MS: We’re done! No, we’re not done. You were talking about intimacy, which makes me think about your use of commercial radio as your raw material. I’m curious, of all the things you could pick, what is your attraction to that specifically as your primary source?
JF: Well, there are a couple things that really dovetail nicely. Since I was kid, I’ve had this attraction to the commercial stuff and just reframing it as something that’s funny. When I was in fourth grade, we had a field trip to the L.A. airport and we got to walk inside an airplane. Then the next day, or maybe that afternoon, we were back in our homeroom in my elementary school, and we were asked to write about it. I wrote some spiel and at the end of it I wrote, “Welcome to the friendly skies of United.” It was a laugh line that has a certain needling twist to it.
Maybe that’s the whole sort of appropriative, ironic shtick that we’re all so tired of now, but I think I am of a generation where that is compelling to me. It’s a way of talking and of negotiating the world by quoting the mainstream stuff in this kind of snarky way. I feel in many ways, culturally we’re past that, but that kind of appropriation is like a language. And maybe this is a loaded word, but it is subversive. It is knocking, needling, and when I am cutting it up, it is cutting up the mainstream culture. It may be very basic, but great—be basic. Also, it’s ubiquitous, so it’s something that’s familiar and when I process the familiar, the process is that much more transparent. Just like when you do a cover tune, if you have an odd musical bent, your odd musical bent can be revealed by performing someone else’s work.
That’s why Devo’s version of “Satisfaction” is so satisfying, because we know this song and you get what Devo is. FM radio is dynamically compressed and has a decent frequency range. It is made to be grabbed and sampled. It’s so technically easy to grab the pre-compressed feed from FM radio. I know exactly where I have to put the volume control on my boombox. I don’t change the input level on my rig. I haven’t had to. And that’s great. It is perfectly pre-processed for the stuff that I’m doing.
MS: Is your choice of controllers born out of that same instinct—the steering wheel, the shoes? I mean, is that a joke? Is that a commentary? Is that playing off familiarity?
JF: It’s not the subversive appropriation kind of thing. I’m not knocking the industrial age because the steering wheel is a symbol of something evil. Arguably, it is. But I am doing it because of the transparency of the process when the controller is so large. I don’t want a tiny little knob that no one can see, so I want this object that’s the wheel.
Instead of the shoes, I could use electronic drum pads, but they have this sort of added message to me that you have to have something that looks like fancy high tech music hardware in order to whack something. But this is a completely un-acoustic instrument. The sound that you’re triggering has nothing to do with the physical makeup of the thing that you’re hitting. There’s this disconnect between the controller and the sound that results, and I want to underscore that disconnect. It’s a funny thing, and I’d rather have it be that funny thing than have it be like the cool drum pad. If you had the money to buy this in the music store, you could have this cool drum pad. I don’t like that.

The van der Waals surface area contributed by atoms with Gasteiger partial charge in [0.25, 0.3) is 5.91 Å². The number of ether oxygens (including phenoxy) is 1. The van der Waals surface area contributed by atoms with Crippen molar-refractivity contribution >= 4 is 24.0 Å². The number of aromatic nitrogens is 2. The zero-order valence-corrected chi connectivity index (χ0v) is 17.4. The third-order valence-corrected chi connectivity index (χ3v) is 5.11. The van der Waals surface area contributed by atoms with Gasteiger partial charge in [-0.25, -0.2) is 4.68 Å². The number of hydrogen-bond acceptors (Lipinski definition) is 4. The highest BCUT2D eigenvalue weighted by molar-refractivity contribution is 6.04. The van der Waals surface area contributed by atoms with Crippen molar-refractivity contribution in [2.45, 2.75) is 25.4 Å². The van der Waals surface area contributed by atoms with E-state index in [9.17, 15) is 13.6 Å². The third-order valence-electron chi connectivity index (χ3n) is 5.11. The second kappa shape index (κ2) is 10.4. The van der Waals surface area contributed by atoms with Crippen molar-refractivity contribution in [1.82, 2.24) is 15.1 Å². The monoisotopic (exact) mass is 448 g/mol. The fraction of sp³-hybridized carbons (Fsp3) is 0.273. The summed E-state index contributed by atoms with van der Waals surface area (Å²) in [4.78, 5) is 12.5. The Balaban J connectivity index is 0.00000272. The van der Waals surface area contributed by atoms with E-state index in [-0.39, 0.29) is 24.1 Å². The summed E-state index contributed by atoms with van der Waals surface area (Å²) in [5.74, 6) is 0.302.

Once I had the shoes, I knew that I wanted to have not just a large knob, but an ordinary object taken from life and give it that surreal feeling. I was really taken by surrealism when I was kid. It’s that kind of twist I was talking about before with appropriation. There’s a different, maybe related sort of twist when there’s something absurd. I just love it so much.
Another thing about the wheel is that, technically, it’s no different from the little knob you can get in the portable controller, which is a lot easier to pack on an airplane than a steering wheel, but you would never play a melody on that little knob. With the steering wheel, I can, and so now I practice the wheel, and it’s become this whole other level of instrument that I didn’t even realize. The quantitative difference of size is a real qualitative difference, and it’s so much fun.
MS: You’ve been working with commercial radio for a long time now. I’m curious if you’ve noted any changes to that particular stream of media and how that’s impacted your work.
JF: Well, part of it’s a little sad because when I started doing this, radio was more monolithic. Everybody knew half the songs on any of the pop stations. I don’t feel that’s the same thing now. Radio, even mainstream commercial radio, is in its niches. There was a sort of lingua franca of pop in the heyday of Michael Jackson and Madonna and Culture Club. They were so ubiquitous and corporate and massively popular. I was dismantling this common mainstream.
I have developed my aesthetic, but I haven’t really adapted. That’s just the way it goes. My projects take absurd numbers of years to fully play out, and that’s more acceptable in the movie business than it is in the music business. But I’m here, and so part of what RADIO WONDERLAND signifies has evolved out from under me. I’m using vintage technology now in a way that I wasn’t back then by virtue of not changing the technology. Very recently, I decided to use AM radio because I need more topical stuff because of what’s happening in the world. That’s one thing that I decided only in the last few months. It’s not enough for me to know that crazy stuff is happening in the world. They’re kind of talking about it on NPR, but I want to be dealing with more commercial culture and they’re not talking about global warming on the rock station.